[EDITORIAL] The politics of sex and sexual rights online

This GenderIT.org edition focuses on the politics of sex and sexual rights online – the topic of the Global Information Society Watch 2015. Through interviews with authors, and a selection of links to online reports, it draws on and highlights the content published in GISWatch. Since 2007, the GISWatch provides a space for collaborative monitoring of the implementation of governments commitments towards the creation of an inclusive information society.



The topics of the 57 country reports gathered in this year’s GISWatch are diverse, ranging from the challenges and possibilities that the internet offers lesbian, gay, bisexual, transgender and queer (LBGTQ) communities, to female genital mutilation, the suppression of sexual rights such as same-sex marriage and the right to legal abortions, to the rights of sex workers, violence against women online, and sex education in schools.



Eight thematic reports frame the country reports, covering issues such as the global policy landscape for sexual rights and the internet, the privatisation of free expression, the need to create a feminist internet, how to think about children and their vulnerabilities online, and consent and pornography online.



For many, sexuality goes to the heart of who we are as human beings. As these country reports show, it can be both an intensely private negotiation, and an issue of direct public and political expression. Both the vulnerability and resilience of sexual rights online are felt in these reports. They show that for LGBTQ communities, the internet offers a place of resistance, retreat and support, but is also a space for persecution both by authorities and hate groups. LGBTQ activists are surveilled, subject to hate campaigns, have their emails hacked, and are beaten up. In some countries, such as Sudan, the persecution of the LGBTQ community is public and brutal.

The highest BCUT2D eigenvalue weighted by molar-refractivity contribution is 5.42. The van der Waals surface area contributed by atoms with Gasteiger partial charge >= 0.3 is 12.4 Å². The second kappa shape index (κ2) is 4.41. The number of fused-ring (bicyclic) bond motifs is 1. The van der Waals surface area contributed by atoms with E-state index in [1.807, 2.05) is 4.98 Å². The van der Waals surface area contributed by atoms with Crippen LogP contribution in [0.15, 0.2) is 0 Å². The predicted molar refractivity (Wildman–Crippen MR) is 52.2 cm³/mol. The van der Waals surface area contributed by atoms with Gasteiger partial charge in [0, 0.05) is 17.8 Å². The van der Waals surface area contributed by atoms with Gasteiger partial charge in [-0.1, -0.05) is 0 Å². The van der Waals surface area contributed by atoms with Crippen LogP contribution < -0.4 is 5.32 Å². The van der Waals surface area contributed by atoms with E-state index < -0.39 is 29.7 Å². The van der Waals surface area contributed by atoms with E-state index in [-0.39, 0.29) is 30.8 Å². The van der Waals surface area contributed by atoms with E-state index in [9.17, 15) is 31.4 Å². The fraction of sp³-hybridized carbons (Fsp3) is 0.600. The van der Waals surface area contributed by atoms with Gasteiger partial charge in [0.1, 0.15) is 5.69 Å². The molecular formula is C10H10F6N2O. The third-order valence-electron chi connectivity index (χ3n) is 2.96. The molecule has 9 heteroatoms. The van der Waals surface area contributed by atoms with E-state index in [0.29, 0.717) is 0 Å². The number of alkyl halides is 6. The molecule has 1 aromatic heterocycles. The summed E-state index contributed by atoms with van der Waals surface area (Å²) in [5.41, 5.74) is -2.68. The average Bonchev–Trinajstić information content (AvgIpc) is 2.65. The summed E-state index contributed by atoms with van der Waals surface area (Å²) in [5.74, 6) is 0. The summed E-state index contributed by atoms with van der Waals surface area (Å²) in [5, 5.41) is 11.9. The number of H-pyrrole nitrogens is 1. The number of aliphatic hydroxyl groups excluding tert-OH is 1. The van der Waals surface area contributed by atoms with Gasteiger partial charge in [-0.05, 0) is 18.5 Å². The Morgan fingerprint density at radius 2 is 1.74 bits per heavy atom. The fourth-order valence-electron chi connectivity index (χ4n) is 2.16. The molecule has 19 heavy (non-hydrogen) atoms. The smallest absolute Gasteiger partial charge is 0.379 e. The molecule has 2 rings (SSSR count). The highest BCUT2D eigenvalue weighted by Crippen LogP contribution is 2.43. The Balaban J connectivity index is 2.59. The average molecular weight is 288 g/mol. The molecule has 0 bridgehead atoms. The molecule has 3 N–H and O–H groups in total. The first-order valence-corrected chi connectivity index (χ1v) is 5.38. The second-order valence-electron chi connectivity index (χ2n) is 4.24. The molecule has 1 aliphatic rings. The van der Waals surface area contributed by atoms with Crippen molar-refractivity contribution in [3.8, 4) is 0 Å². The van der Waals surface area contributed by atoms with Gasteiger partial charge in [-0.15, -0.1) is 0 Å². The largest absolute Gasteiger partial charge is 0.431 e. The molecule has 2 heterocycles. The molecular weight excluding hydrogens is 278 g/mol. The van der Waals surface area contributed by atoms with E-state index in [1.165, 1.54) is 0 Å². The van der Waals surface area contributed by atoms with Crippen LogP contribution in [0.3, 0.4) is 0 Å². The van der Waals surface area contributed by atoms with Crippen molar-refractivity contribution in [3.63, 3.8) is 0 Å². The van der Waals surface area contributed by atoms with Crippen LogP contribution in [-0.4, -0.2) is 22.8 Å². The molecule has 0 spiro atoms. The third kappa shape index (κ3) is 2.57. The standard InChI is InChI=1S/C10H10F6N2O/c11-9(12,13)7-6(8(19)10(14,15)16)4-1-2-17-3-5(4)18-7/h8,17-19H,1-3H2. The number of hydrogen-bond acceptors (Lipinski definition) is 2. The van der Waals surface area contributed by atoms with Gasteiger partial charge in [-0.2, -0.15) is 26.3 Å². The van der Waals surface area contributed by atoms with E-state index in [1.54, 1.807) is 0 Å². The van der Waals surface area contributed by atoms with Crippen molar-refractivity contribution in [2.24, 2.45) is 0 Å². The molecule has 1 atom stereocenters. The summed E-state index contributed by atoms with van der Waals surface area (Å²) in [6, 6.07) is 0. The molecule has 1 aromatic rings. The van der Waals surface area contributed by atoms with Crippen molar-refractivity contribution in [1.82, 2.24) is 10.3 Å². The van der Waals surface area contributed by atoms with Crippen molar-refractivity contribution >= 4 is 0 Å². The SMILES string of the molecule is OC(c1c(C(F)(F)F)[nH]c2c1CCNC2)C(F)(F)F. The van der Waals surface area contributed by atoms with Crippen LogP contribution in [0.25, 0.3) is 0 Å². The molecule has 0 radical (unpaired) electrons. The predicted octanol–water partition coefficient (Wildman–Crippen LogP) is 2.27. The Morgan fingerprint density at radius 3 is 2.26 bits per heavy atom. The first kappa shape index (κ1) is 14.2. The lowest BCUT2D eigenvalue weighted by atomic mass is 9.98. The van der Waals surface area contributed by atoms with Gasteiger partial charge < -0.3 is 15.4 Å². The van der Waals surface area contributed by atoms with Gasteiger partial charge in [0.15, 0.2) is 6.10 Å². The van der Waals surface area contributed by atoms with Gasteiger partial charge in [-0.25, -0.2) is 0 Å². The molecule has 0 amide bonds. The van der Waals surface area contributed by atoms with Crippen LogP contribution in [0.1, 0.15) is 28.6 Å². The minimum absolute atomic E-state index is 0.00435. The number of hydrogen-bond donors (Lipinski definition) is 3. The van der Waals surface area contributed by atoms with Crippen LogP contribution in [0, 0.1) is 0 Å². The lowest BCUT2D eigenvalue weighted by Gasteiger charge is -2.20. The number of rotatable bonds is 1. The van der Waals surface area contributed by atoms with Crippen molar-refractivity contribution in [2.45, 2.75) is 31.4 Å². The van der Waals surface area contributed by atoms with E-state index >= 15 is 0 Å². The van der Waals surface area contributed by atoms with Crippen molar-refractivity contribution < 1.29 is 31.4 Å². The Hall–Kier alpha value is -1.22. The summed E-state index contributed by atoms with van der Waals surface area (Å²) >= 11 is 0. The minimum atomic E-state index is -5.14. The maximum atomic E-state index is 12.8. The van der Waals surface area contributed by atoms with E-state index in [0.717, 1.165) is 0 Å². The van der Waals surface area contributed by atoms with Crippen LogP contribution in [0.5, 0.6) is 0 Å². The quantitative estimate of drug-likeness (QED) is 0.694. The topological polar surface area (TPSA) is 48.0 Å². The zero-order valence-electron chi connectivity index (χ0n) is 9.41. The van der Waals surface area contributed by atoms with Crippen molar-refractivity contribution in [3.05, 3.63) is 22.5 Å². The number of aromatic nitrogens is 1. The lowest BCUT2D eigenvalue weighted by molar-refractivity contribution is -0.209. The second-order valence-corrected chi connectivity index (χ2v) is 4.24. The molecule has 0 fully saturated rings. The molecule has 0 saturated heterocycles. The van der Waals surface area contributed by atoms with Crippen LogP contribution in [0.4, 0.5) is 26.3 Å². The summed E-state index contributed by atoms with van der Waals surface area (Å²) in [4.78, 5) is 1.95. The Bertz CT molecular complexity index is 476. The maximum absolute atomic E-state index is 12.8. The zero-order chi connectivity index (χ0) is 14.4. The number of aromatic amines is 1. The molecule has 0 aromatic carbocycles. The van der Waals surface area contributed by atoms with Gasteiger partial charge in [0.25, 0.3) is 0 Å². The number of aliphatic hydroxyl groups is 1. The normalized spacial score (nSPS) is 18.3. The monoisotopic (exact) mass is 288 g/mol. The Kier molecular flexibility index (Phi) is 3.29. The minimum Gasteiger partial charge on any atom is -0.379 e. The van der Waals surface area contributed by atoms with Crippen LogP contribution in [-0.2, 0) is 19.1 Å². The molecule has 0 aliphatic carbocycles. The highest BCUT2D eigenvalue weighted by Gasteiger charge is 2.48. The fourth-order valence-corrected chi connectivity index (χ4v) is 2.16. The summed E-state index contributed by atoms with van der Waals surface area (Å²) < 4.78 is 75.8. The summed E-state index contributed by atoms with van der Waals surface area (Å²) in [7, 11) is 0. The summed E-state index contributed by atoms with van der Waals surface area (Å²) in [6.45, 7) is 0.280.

The reports suggest a radical revisiting of sex education in schools is necessary, while the rights of sex workers – an indicator of the general health of rights in a country – can be actively supported through both offline and online campaigns. The active role of patriarchal institutions in squashing sexual rights is a frequent concern – for example, same-sex marriages and the right of same-sex couples to adopt bring activists in clear conflict with institutions, notably the Catholic Church. Country reports such as Australia offer a colourful account of how sexual rights can, over time, start to be incorporated into the mainstream, while Bangladesh shows how third-gendered people are beginning to be recognised by the state.



In the two GenderIT.org interviews with GISWatch authors published here, we focus on the so-called “dangerous” sexual practices being legislated against in Thailand, as well as – in a group interview – on the issue of sex education for teenagers – a theme in a number of country reports.



Links are offered to several other reports published in GISWatch:



Jiz Lee, who works in the commercial sex industry in the United States, discusses pornography and consent in her thematic report, Mitali Thakor critiques the dominant discourse on protecting children online, Amina Wadud offers a personal perspective on sexuality and rights in the Middle East and North Africa, while Sophie Toupin and Alexandra Hache show what a feminist internet might look like.



As far as a selection of country reports go, Liemia Abubkr tells Fatima’s story to explain the challenges and risks which LGBT defenders face in Sudan Arij Riahi offers an excellent analysis of legal responses to cyber misogyny in Canada, while Brynhildur Heiðar- og Ómarsdóttir analyses feminist discourse and online pornography in Iceland. Maya Indira Ganesh and Jeff Deutch from Tactical Tech provide an engaging metaphor to describe the online and offline realities of LGBTQs in Kenya, Maria M. Pasholok highlights the – for some feminists – controversial public protests by Femen activists, who use their naked bodies as political statement in the Ukraine.



Selected thematic report links





Selected country report links





Picture via pixabay CC0 Public Domain

Añadir nuevo comentario